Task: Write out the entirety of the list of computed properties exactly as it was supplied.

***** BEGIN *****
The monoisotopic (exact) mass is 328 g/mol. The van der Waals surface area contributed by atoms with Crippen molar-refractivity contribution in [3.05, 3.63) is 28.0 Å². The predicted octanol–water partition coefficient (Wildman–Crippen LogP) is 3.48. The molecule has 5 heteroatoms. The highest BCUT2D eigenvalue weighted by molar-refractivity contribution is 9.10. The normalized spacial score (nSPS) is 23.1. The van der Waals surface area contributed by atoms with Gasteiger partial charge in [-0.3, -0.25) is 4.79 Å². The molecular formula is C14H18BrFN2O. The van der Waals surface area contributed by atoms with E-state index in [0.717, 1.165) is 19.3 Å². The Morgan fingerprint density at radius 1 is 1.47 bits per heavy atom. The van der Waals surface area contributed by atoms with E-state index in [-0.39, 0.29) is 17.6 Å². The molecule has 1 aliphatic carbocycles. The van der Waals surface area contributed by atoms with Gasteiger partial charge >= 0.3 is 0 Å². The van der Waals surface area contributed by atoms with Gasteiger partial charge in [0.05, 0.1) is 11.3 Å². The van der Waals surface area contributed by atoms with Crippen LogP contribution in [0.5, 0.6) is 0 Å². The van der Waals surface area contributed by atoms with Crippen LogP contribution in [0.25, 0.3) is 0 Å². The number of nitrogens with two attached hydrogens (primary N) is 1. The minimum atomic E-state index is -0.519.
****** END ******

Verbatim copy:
The monoisotopic (exact) mass is 328 g/mol. The van der Waals surface area contributed by atoms with Crippen molar-refractivity contribution in [3.05, 3.63) is 28.0 Å². The predicted octanol–water partition coefficient (Wildman–Crippen LogP) is 3.48. The molecule has 5 heteroatoms. The highest BCUT2D eigenvalue weighted by molar-refractivity contribution is 9.10. The normalized spacial score (nSPS) is 23.1. The van der Waals surface area contributed by atoms with Gasteiger partial charge in [-0.3, -0.25) is 4.79 Å². The molecular formula is C14H18BrFN2O. The van der Waals surface area contributed by atoms with E-state index in [0.717, 1.165) is 19.3 Å². The Morgan fingerprint density at radius 1 is 1.47 bits per heavy atom. The van der Waals surface area contributed by atoms with E-state index in [-0.39, 0.29) is 17.6 Å². The molecule has 1 aliphatic carbocycles. The van der Waals surface area contributed by atoms with Gasteiger partial charge >= 0.3 is 0 Å². The van der Waals surface area contributed by atoms with Gasteiger partial charge in [0.05, 0.1) is 11.3 Å². The van der Waals surface area contributed by atoms with Crippen LogP contribution in [0.5, 0.6) is 0 Å². The van der Waals surface area contributed by atoms with Crippen LogP contribution in [0.25, 0.3) is 0 Å². The number of nitrogens with two attached hydrogens (primary N) is 1. The minimum atomic E-state index is -0.519.